If you’ve ever met a dyed-in-the-wool fact-checker trained in one of the iconic editorial departments that revere the practice, you’ll know they’re just built differently. Where you see an innocuous sentence, they see words and phrases rife with assumptions, historical references, cliche, or some other anti-fact issue.
Few content teams have someone with such a keen eye for facts. And honestly, the kinds of content businesses publish rarely require the rigor expected by publishers of long-form investigative journalism.
All content teams do, however, need everyone to buy into and use the following practices.
Inventory the facts and fact-ish details in your content.
Just as you copyedit every piece of content before publication, each piece should go through a fact review.
Someone (not the writer) reads the piece and highlights all the facts and fact-like sentences. These include the sentences or phrases that depend on interpretation or source selection. Group the inventory of facts into three categories:
- Category One includes the core facts central to the piece’s argument.
- Category Two includes important core facts that are part of the central argument but without which the piece could still stand.
- Category Three includes facts that add color but are peripheral to the asset’s central thesis.
Use a multi-level process for fact-checking the piece.
Content teams should fact-check all category one facts of every piece of content that runs through their process—this is a level one fact check. If all the facts check out in that first set, the foundations of that content asset are sound. For everyday content like blog posts, social messages, and so on, organizations that want to do the bare minimum can stop there.
If you find inconsistencies right out of the gate, however, that piece of content should move to the second level, which involves more intensive checking of all category one and category two facts. If more problems arise, it should either move to level three (see next paragraph) or the content quality police should send it to the content lockup, depending on your internal decision criteria.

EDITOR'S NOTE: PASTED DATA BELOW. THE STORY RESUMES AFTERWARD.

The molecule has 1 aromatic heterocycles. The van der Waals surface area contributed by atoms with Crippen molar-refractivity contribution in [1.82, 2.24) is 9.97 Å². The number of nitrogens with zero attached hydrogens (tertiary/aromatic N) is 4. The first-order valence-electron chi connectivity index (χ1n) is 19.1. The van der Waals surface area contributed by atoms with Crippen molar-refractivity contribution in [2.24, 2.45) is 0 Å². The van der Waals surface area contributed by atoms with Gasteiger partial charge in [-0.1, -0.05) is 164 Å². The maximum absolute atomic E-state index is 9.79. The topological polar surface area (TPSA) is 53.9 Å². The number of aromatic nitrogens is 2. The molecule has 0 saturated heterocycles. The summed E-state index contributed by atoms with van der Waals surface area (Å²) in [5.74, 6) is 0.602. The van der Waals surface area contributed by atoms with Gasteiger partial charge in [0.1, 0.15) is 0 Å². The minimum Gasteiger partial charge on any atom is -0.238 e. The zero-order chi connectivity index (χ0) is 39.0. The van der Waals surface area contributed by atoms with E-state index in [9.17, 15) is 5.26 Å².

Level three involves checking everything—all facts in all three categories. I recommend doing a level three fact-check on every pillar piece of content your team produces and making it optional for others. How intensive your process is depends on your industry and internal practices. Highly regulated industries or those with high levels of market risk, for example, should probably level-three fact-check everything.
Each organization will set standards for how much to check and what happens to articles with core or incidental fact issues.
Define what you view as “reliable sources” and inventory them.
Fact-checkers rely on sources to validate information, facts, statements, etc. Content teams define which sources are trustworthy, reliable, reputable in your industry, or for the subjects they validate.
Common sense rules apply here. If you define a common business term, for instance, a published dictionary is a better source than your cousin, the English teacher. If you need data on consumer spending, the U.S. Federal Reserve is a better source than Amazon.
Content teams should create and maintain a list of fact sources they deem reputable for their market.
Your list of reliable sources might include media publications, databases, industry associations, journals, published books, etc. It should not include sources that will have AI-generated content in the immediate future. Wikipedia, for example, should never be a source of validation for a fact.
Find the original source.
Interesting anecdotes, research findings, truisms, quotes… they have a way of making the rounds of the content world. We’ve all done it—that is, heard a story that piqued our interest and repeated it, only to find out the person we heard it from got the details wrong. Exhibit A: Malcolm Gladwell and that “10,000 hours” theory.
The best and most reliable way to avoid recycling inaccuracies is to go to the original source. For example, say you are looking for a statistic and find one that fits the bill in an article published in The Economist—but it’s from a research study conducted by a third party. Don’t just assume The Economist got it right. Go find the study itself and read it.
In a similar vein, if you want to use a quote from an actual person, go find it. This might be in original footage when they said it (again, from a reliable source), the page from their book, a post on their blog, an article under their byline, etc.
When in doubt, double-check
If a fact sounds off, too perfect for what you are trying to say, or from a borderline source, double-check it—especially if it is a core fact for an important piece of content. As humans, we can be fooled, but some of us also have good instincts. Trust yours. If a fact sounds wrong, it might be, and you don’t want it eroding your brand trust.
Generative AI is here to stay, but that doesn’t give us the green light to shut our brains off and let it take the lead on the content we create with it. AI is helpful, but it still needs humans to guide and direct what’s produced.
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